A New York coffee roaster is opening its first Long Island retail café in Manhasset about 15 miles from its roasting facility in Queens.
For Five Coffee Roasters co-owners Stefanos Vouvoudakis and Tom Tsiplakos met in third grade in their Whitestone, Queens classroom, and Vouvoudakis said about seven years ago, the pair ventured into the specialty coffee roasting and wholesale business. They built a roasting facility in Maspeth, Queens, in 2016.
With two stores in Manhattan on West 46th Street and inside One World Trade Center, Tsiplakos, who now lives in Roslyn, said they wanted to venture east to Manhasset for their flagship Long Island location.
“We saw that nobody was venturing into Long Island because no one understood it, but we know Long Island,” Tsiplakos said. “We felt that if we built a flagship in Manhasset, we would also gain brand awareness to the people of Long Island and then start getting more traction on the wholesale side.”
Located at 292 Plandome Road at Park Avenue, For Five offers approximately 30 single origin roasts and 16 blends, including a special Manhasset house two-bean blend with beans from Ethiopia and Brazil.
With its proximity to the Manhasset Long Island Rail Road station, Vouvoudakis said, the company will offer free delivery to the platforms beginning at 5 a.m. as well as pick-up orders through the Ritual app while the For Five app is under development.
Vouvoudakis said the prices are 10 to 15 percent lower than local chain competitors Starbucks and Dunkin Donuts because of the lack of a middleman between the farmer and the company, with a flat white for $4, Americanos for $3 and lattes for $4.50.
The café’s design is open, with many of the machines behind the baristas to give more one-on-one time to talk about the roasts and processes with the employees.
“We like to call it where science and coffee meet,” Vouvoudakis said. “You’re definitely going to get an education by walking in here and seeing the process.”
For Five also focuses on the quality and taste of the coffee, skipping the sugary add-ins, and Tsipkalos said despite offering a condiments bar featuring almond, coconut, macadamia, soy, oat and regular milk, he recommends customers taste the drip coffee options first.
“For years, people were drinking heavy milk and sugar because the quality of the coffee was so bad that you needed to add half and half,” Tsipkalos said. “We urge you to try it black first and then decide. All of the caramel and sugar and all that, it’s not what specialty coffee is.”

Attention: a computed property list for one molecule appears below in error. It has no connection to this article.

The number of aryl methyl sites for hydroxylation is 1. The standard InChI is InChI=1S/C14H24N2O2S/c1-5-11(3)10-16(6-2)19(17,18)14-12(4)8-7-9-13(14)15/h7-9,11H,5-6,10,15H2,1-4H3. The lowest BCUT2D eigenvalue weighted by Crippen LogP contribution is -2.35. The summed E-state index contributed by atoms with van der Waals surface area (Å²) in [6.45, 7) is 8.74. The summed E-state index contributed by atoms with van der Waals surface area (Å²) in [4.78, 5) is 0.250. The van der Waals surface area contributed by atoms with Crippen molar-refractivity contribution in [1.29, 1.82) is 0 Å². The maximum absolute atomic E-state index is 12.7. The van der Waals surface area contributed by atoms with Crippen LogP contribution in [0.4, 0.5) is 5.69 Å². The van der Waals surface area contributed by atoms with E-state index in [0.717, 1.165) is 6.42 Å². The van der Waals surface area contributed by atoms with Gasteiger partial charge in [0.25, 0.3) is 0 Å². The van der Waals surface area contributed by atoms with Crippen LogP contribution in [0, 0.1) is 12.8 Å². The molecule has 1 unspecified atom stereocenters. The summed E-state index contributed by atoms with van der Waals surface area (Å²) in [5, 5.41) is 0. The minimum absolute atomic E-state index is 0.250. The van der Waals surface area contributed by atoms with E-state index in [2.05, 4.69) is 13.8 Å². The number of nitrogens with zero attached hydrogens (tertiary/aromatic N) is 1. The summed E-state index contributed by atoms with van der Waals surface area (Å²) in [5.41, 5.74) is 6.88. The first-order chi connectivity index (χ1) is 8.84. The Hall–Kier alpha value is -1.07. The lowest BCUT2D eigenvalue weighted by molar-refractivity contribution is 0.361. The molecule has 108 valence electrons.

George Badouros, the director of coffee, is responsible for purchasing the pre-roasted beans and cupping the coffee, a professional way of tasting, to check on the quality regularly.
The shop is outfitted with two large brewers, but Badouros said the best way to taste the unique flavors of each roast is with the pour over method, which takes about three minutes to pulse brew the grinds manually.
“Pour over is the best way for us to try a coffee,” Badouros said. “Most of the coffees we do as pour overs are single origins and are very unique coffees. With the pour over method, you bring all the flavors to the cup.”
For Five’s signature drink, the Five, is made with drip coffee, a shot of espresso, chocolate ganache, frothed half and half and an orange peel twist on the rim.
Beyond coffee, the shop also offers an array of loose teas and matcha green tea, which is freshly strained and whisked with a bamboo brush for every order. Matcha can be substituted for espresso in any drink, and For Five’s specialty matcha latte is made with macadamia milk and lavender syrup.
For Five executive chef Scheyla Acosta will be headquartered at the Manhasset location and has been working for months to plan the café’s breakfast and lunch menus to fit the local clientele.
Acosta has worked with recipes, including scones with bacon jam, buckwheat pancakes with poached and smoked salmon, goat cheese mousse with baked eggplant caviar on a crostini, chicken liver and duck fois gras sandwiches, and spanakopita, a Greek spinach pie made in Cyprus.
The staff was most excited about Acosta’s stuffed cookies, filled with gooey chocolate and perfect for an afternoon treat.
“This has been a labor of love,” Vouvoudakis said. “Every time we open a new store, we try to think what we can do better, what we can add to this location and how we can elevate the experience of our customers. This is not just another specialty café; this is a roaster from New York who knows how to buy good coffee paired with the food and pastry program we feel is a perfect match for our brand.”